and Burns said his hired engineers clearly were responsible for that.
“You can try to recover that money, but I’m not sure how that works,”
Burns said. “You’ll probably have to file a claim against their
The discussion then turned to time issues. The project originally
figured 20 months for construction, but there wasn’t any penalty clause
“This (current) schedule ends 10 November, and I feel we’ll probably be
able to improve on this schedule,” Watkins said.
Some masonry work still remains, and Watkins reminded the commissioners
of the “terrible” time Templeton has had with masonry subcontractors.
Precinct 4 Commissioner Jerry West asked about inmate labor.
“We can’t insure them, and we can’t employ them,” Watkins said. “They
are helping us out, but they can’t be considered employees of
As part of that schedule, the commissioners need to be available if
something comes up that requires an official action, McClure said.
“We’re spending about $20,000 a month just to be on-site, so a delay on
decisions will cost us money,” he said.
Watkins said there was a standing meeting at the jail construction site
at 1:30 p.m. each second Thursday, and West suggested making those
posted official meetings, so the full court could be involved.
Monitor Photo/Kerry Yancey
Project manager Fred Watkins (center) points out a specific item on
the recently completed expansion of the Henderson County Jail as
Commissioner Joe Hall (left) and County Judge David Holstein look on
a lengthy discussion of the project’s costs Tuesday.
Alert action limits fire damage
By Pearl Cantrell
Monitor Staff Writer
GUN BARREL CITY–While going about their work last Sunday, two water
utility employees spotted flames coming from a garage in the Arbolado
subdivision in Gun Barrel City.
East Cedar Creek Fresh Water Supply District employees Donnie
Jaskolowski and Jesse Perez called 911 and knocked on the door to see if
anyone was home.
An elderly couple were ensconced beneath the air conditioner, unaware
that a fire had started in their detached garage, Gun Barrel City
assistant fire chief Jason Raney said.
“It was fully involved by the time we arrived, but could have been a lot
worse if it had spread to the house, or any neighboring property,” Raney
The couple’s car was in the garage at the time and was also destroyed by
Though the cause of the afternoon blaze is still under investigation,
the homeowner admitted to sweeping up ashes from a fire, which he
thought were cold, into a plastic trash bin in the garage the night
before. It probably smoldered all night and the next day until it
reignited, Raney speculated.
Of the alert utility workers, Raney said, “They did a good job at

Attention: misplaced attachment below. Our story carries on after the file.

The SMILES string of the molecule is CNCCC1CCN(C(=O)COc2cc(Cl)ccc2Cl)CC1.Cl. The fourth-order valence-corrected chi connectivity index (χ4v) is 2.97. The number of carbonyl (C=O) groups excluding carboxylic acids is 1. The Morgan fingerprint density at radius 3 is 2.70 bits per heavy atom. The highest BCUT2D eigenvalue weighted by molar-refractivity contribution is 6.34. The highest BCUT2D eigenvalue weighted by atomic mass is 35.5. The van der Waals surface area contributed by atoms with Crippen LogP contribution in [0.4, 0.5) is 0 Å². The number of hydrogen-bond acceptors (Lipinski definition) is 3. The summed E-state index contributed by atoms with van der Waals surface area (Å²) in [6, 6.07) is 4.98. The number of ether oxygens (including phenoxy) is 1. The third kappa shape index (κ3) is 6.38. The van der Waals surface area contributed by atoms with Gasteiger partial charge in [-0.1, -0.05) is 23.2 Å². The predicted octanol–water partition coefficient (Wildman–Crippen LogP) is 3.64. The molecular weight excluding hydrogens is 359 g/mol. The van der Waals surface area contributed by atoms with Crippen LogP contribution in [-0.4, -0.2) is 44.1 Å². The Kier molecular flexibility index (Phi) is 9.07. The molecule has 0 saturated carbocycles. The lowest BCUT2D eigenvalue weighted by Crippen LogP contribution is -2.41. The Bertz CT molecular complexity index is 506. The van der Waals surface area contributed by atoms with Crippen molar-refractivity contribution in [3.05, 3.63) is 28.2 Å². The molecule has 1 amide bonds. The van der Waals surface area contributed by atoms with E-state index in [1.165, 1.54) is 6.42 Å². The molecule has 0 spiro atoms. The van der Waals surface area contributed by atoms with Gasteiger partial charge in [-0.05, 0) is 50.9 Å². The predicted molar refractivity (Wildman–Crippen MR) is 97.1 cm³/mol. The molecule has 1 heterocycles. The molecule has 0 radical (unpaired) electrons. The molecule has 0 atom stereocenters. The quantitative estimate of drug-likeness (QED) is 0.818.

alerting the residents and calling it in.”
“I personally feel gratified knowing that our district has employees
looking over our customers’ interest, not only through providing superb
service but as stewards able to prevent loss of life and property,”
ECCFWSD general manager Bill Goheen said.
He added that a year ago, the district reworked is work schedule to
staff the weekends. “Not only has this been successful in reducing
overtime, but it appears it may have even saved some lives,” he added.
Courtesy Photo/Jason Raney
Firefighters from Gun Barrel City and Mabank quell a fire last Sunday
started in the detached garage at 139 Camino Robles in Arbolado
Alert utility workers called it in to 911 and then assisted the couple
out of the house to safety.
The Humane Society of Cedar Creek Lake
My name is Nelson. I am a
beautiful male Dachshund. I was brought to the shelter by animal
control, so I have no history. So far, I seem pretty laid back
and gentle. I am a wonderful boy looking for my new forever
My name is Oreo. I am a beautiful
female black Lab. I was brought to the shelter by animal
control, so I have no history. I seem to get along with other
dogs. I need help with leash training. I have been started on my
shots and need to be fixed. I am a beautiful girl looking for my
We are a whole litter of Shepherd
mix babies. We were brought to the shelter by animal control, so
we have no history. We have been started on our first set of
shots. We are good kids looking for our new forever homes.
I am a beautiful Border Collie,
who is four months old, or so. I was brought to the shelter by
animal control, so I have no history. I have not been at the
shelter long, so not much is known about me. I am a beautiful
kid looking for a new home.
Pictured are just a few
animals at the Humane Society of Cedar Creek Lake in Seven
Points in dire need of a good home. Please call or stop by the
Humane Society today and rescue one of these forgotten animals.
The Humane Society of Cedar Creek Lake is located on 10220
County Road 2403 in
Seven Points. For more information, please call (903) 432-3422
after 11 a.m.
We are closed on Wednesday and Sunday.
For further information
visit our website at